Dear Helaine and Joe:
Enclosed is a picture of a plate my grandmother gave me. She said every Christmas she and her sisters exchanged gifts, and this was one of them. They couldn't spend more than 25 cents on their gifts. Is there any information you can give me on my dish?
Dear D. L.:
Of course in this day and time, 25 cents will not even purchase a pack of gum, but back in the early 20th century, a quarter had a lot more buying power.
We wish D. L. had seen fit to tell us the size of the piece, but the photo of it standing up in a corner cupboard and not fitting under the first shelf gives us something of an idea about its overall diameter, which is probably in the 10 1/2- to 12-inch range. The piece itself appears to be in good condition. The red and gold paint is in above average condition.
Many people snicker at the name of this glass and call it "goofy glass," but the real name is goofus glass. The derivation of the name is somewhat murky, but it has been suggested that the public felt the glass companies were trying to "goof us" because the paint on these pieces tended to wear off very easily and make the piece rather unsightly.
By definition, this is a mechanically pressed product that is decorated with cold - or unfired on - colors, primarily red and gold. But other colors such as green, bronze, purple, pink and blue can be found on rare occasions. Goofus glass was a product of the early 20th century that was made by a number of glass factories, especially Indiana Glass, the Dugan-Diamond Company and the Northwood Glass Company.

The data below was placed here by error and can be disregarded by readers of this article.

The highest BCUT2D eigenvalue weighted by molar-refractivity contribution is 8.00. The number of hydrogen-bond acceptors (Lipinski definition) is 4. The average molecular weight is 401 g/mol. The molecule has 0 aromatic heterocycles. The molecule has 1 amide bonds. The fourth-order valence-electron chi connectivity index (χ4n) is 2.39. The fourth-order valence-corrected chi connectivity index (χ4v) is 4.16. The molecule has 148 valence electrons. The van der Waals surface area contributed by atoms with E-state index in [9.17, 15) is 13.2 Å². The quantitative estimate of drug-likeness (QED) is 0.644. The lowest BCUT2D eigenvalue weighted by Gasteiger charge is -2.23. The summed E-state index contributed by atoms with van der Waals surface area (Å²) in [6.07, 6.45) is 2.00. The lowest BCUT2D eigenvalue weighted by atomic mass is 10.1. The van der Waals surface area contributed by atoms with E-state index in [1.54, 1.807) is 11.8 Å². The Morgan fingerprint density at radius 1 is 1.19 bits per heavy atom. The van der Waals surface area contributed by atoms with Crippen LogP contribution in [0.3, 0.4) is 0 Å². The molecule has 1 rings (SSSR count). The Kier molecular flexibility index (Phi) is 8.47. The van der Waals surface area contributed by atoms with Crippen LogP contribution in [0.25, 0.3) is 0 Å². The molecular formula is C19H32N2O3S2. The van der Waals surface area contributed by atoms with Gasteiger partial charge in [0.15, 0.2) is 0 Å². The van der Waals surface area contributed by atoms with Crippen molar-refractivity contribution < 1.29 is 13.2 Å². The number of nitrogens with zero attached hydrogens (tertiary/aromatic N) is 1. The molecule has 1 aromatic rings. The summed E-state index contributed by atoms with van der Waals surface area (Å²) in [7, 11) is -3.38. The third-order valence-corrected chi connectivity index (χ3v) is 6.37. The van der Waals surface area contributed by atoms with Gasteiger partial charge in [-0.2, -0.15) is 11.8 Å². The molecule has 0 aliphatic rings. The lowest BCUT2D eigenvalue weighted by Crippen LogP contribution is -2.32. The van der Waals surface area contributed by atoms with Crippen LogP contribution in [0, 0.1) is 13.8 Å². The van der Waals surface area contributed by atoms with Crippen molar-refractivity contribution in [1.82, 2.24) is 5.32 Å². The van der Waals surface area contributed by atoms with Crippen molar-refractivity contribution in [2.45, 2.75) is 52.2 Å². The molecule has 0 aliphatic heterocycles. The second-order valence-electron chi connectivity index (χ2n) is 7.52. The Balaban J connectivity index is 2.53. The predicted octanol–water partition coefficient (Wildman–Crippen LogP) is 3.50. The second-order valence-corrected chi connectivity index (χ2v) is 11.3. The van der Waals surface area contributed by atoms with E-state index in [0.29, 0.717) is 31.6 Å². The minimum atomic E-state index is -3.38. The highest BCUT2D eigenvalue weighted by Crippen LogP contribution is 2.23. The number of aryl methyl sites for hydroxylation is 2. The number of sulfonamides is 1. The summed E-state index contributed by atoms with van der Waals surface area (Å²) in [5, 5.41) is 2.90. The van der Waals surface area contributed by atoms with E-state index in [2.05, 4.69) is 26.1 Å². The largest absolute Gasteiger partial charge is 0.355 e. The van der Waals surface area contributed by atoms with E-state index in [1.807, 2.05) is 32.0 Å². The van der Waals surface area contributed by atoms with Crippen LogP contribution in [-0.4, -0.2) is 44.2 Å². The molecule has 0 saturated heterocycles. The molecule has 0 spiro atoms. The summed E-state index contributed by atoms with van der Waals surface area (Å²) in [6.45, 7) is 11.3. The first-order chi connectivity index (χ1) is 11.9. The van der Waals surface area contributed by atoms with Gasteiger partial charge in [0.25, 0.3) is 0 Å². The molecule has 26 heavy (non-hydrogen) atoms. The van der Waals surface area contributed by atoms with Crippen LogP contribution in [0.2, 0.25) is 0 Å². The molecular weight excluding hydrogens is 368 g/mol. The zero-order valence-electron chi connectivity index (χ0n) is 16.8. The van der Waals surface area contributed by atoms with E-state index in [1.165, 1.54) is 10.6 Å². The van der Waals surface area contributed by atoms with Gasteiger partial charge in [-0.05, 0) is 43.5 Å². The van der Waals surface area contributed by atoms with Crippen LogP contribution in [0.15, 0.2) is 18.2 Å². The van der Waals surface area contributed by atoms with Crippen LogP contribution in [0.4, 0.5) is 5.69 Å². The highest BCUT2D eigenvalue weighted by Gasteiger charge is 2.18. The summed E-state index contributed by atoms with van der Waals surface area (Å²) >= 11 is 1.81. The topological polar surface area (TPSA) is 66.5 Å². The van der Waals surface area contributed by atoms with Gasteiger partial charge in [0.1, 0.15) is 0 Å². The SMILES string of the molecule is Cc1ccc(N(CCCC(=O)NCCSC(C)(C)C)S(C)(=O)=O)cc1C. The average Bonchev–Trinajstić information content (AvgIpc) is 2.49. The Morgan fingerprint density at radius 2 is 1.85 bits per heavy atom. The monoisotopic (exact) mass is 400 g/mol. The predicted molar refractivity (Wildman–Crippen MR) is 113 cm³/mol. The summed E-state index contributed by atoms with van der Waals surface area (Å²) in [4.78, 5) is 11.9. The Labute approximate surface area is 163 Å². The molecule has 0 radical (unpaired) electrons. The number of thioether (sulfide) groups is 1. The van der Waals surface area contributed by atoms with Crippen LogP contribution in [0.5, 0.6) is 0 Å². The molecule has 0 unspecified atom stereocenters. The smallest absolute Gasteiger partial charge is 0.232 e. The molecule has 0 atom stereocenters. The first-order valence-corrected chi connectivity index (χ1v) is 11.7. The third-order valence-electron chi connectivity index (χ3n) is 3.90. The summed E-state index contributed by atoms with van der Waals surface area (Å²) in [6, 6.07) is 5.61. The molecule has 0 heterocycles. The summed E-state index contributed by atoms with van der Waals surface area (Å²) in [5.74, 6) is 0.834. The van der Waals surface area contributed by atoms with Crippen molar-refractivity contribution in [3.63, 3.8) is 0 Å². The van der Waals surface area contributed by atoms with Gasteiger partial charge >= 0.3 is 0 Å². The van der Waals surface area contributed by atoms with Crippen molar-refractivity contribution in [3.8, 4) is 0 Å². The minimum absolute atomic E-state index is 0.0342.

Some people refer to the glass as being the first carnival glass. It predates by a few years the iridescent product, first introduced around 1908 by the Fenton Glass Company, that is now commonly known as carnival glass. And like the iridescent product, goofus glass was often used as prizes at carnivals, fairs and other such venues.
A huge variety of patterns was used in the making of goofus glass. These include jeweled hearts, strawberries, carnations, peaches, thistles, oak leaves and acorns, grapes, pinecones, butterflies, iris, a depiction of the Last Supper, apples, poppies, sailing vessels (galleons) and the Statue of Liberty. The number of shapes available is also extensive, with everything from chop plates to compotes, bonbons, trays and pickle jars being found with some regularity.
Goofus glass was not expensive when it was new. and we are not surprised D. L.'s grandmother could purchase something like this for a quarter (or even a bit less). When it was new, it would have been bright, shiny and quite impressive to a young girl. I have no idea what one of D. L.'s female relatives might have done with it as a young girl, but it would have made something of a Christmastime splash.
As for current value, there are collectors interested in goofus glass, but it does not fetch much money on the current market and D. L. should value piece in the $45 to $60 range. But, of course, the sentimental value is much higher, as it should be.
Helaine Fendelman and Joe Rosson have written a number of books on antiques. Do you have an item you'd like to know more about? Contact them at Joe Rosson, 2504 Seymour Ave., Knoxville, TN 37917, or email them at email@example.com. If you'd like your question to be considered for their column, please include a high-resolution photo of the subject, which must be in focus, with your inquiry.